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Del-1, an Endogenous LeukocyteEndothelial Adhesion Inhibitor, Limits Inflammatory Cell Recruitment
Eun Young Choi,1* Emmanouil Chavakis,2* Marcus A. Czabanka,3† Harald F. Langer,1† Line Fraemohs,4 Matina Economopoulou,5 Ramendra K. Kundu,6 Alessia Orlandi,2 Ying Yi Zheng,1 DaRue A. Prieto,7 Christie M. Ballantyne,8 Stephanie L. Constant,9William C. Aird,10 Thalia Papayannopoulou,11 Carl G. Gahmberg,12 Mark C. Udey,13 Peter Vajkoczy,3 Thomas Quertermous,6 Stefanie Dimmeler,2 Christian Weber,4 Triantafyllos Chavakis1‡ Leukocyte recruitment to sites of infection or inflammation requires multiple adhesive events. Although numerous players promoting leukocyte-endothelial interactions have been characterized, functionally importantendogenous inhibitors of leukocyte adhesion have not been identified. Here we describe the endothelially derived secreted molecule Del-1 (developmental endothelial locus–1) as an anti-adhesive factor that interferes with the integrin LFA-1–dependent leukocyteendothelial adhesion. Endothelial Del-1 deficiency increased LFA-1–dependent leukocyte adhesion in vitro and in vivo. Del-1−/− mice displayedsignificantly higher neutrophil accumulation in lipopolysaccharide-induced lung inflammation in vivo, which was reversed in Del-1/LFA-1 double-deficient mice. Thus, Del-1 is an endogenous inhibitor of inflammatory cell recruitment and could provide a basis for targeting leukocyte-endothelial interactions in disease. eukocyte extravasation is integral to the response to infection or injury and toinflammation and autoimmunity. Leukocyte recruitment comprises a well-coordinated cascade of adhesive events, including selectin-mediated rolling, firm adhesion of leukocytes to endothelial cells, and their subsequent transendothelial migration. The interaction between LFA-1 (also known as aLb2 and CD11a/CD18) and endothelial intercellular adhesion molecule–1 (ICAM-1) is crucial during firm endothelialadhesion of leukocytes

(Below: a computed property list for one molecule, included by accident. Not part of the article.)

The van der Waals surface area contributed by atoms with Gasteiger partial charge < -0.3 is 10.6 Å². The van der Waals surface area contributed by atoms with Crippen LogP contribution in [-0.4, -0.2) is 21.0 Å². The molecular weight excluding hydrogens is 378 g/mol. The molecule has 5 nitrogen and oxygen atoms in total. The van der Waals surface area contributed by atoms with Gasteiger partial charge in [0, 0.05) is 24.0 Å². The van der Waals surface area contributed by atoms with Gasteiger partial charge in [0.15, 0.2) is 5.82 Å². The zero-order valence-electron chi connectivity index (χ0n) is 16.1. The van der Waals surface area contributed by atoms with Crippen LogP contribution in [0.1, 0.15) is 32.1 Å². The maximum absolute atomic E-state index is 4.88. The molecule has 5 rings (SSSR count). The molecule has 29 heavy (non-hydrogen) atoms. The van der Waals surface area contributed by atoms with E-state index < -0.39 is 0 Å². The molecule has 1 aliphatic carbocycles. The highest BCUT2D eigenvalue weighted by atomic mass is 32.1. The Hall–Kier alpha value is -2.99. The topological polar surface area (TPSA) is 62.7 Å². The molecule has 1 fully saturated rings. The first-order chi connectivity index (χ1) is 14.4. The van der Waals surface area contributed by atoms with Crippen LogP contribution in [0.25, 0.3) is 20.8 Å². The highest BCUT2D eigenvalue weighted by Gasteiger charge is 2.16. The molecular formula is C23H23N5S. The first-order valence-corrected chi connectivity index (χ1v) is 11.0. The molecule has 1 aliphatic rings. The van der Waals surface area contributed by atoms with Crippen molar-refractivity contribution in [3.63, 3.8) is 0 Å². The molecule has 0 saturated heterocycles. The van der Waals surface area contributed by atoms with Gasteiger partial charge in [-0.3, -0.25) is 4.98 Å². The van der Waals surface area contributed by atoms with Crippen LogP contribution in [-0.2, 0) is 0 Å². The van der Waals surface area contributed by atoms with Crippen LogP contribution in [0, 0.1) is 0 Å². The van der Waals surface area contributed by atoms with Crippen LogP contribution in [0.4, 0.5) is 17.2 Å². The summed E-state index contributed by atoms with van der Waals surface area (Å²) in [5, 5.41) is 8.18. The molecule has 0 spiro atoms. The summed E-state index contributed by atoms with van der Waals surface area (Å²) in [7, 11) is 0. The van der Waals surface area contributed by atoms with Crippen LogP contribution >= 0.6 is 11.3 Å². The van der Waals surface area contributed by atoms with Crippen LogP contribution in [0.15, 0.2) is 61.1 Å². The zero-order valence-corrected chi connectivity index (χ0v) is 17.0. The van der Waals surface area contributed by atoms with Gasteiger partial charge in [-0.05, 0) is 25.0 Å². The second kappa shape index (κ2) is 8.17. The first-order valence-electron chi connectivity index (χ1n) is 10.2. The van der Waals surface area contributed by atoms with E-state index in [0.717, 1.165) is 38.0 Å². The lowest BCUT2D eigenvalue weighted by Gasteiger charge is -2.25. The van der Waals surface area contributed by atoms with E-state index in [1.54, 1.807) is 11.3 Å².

angiogenesis (10–12). We sought to determine whether endothelially derived Del-1 participates in leukocyte-endothelial interactions. Del-1 mRNA was observed predominantly in the brain and lung, with no expression in the liver, spleen, or whole blood (Fig. 1A and fig. S1A). Del-1 was expressed in wild-type (WT) but not in Del-1−/− murine lung endothelial cells (Fig. 1B)(9). In lung tissues, Del-1 was present in blood vessels (fig. S1B). To determine whether Del-1 participates in leukocyte recruitment interactions, we studied the adhesion of primary neutrophils to immobi1 Experimental Immunology Branch, Center for Cancer Research, National Cancer Institute (NCI), National Institutes of Health (NIH), Bethesda, MD, USA. 2Molecular Cardiology, Department of InternalMedicine III, J. W. Goethe University, Frankfurt, Germany. 3Department of Neurosurgery, Charite Universitätsmedizin, Berlin, Germany. 4Institute for Molecular Cardiovascular Research, RWTH University Hospital, Aachen, Germany. 5Laboratory of Cellular Oncology, Center for Cancer Research, NCI, NIH, Bethesda, MD, USA. 6 Division of Cardiovascular Medicine, Stanford University School of Medicine, PaloAlto, CA, USA. 7Laboratory of Proteomics and Analytical Technologies, SAIC-Frederick, NCI, Frederick, MD, USA. 8Baylor College of Medicine and Center for Cardiovascular Disease Prevention, Methodist DeBakey Heart and Vascular Center, Houston, TX, USA. 9Department of Microbiology, Immunology and Tropical Medicine, George Washington University, Washington, DC, USA. 10Molecular and Vascular Medicine,Beth Israel Deaconess Medical Center, Harvard Medical School, Boston, MA, USA. 11Department of Medicine/Hematology, University of Washington, Seattle, WA, USA. 12Division of Biochemistry, Faculty of Biosciences, University of Helsinki, Finland. 13Dermatology Branch, Center for Cancer Research, NCI, NIH, Bethesda, MD, USA.
(1–5). Whereas numerous adhesion receptors promoting inflammatory...
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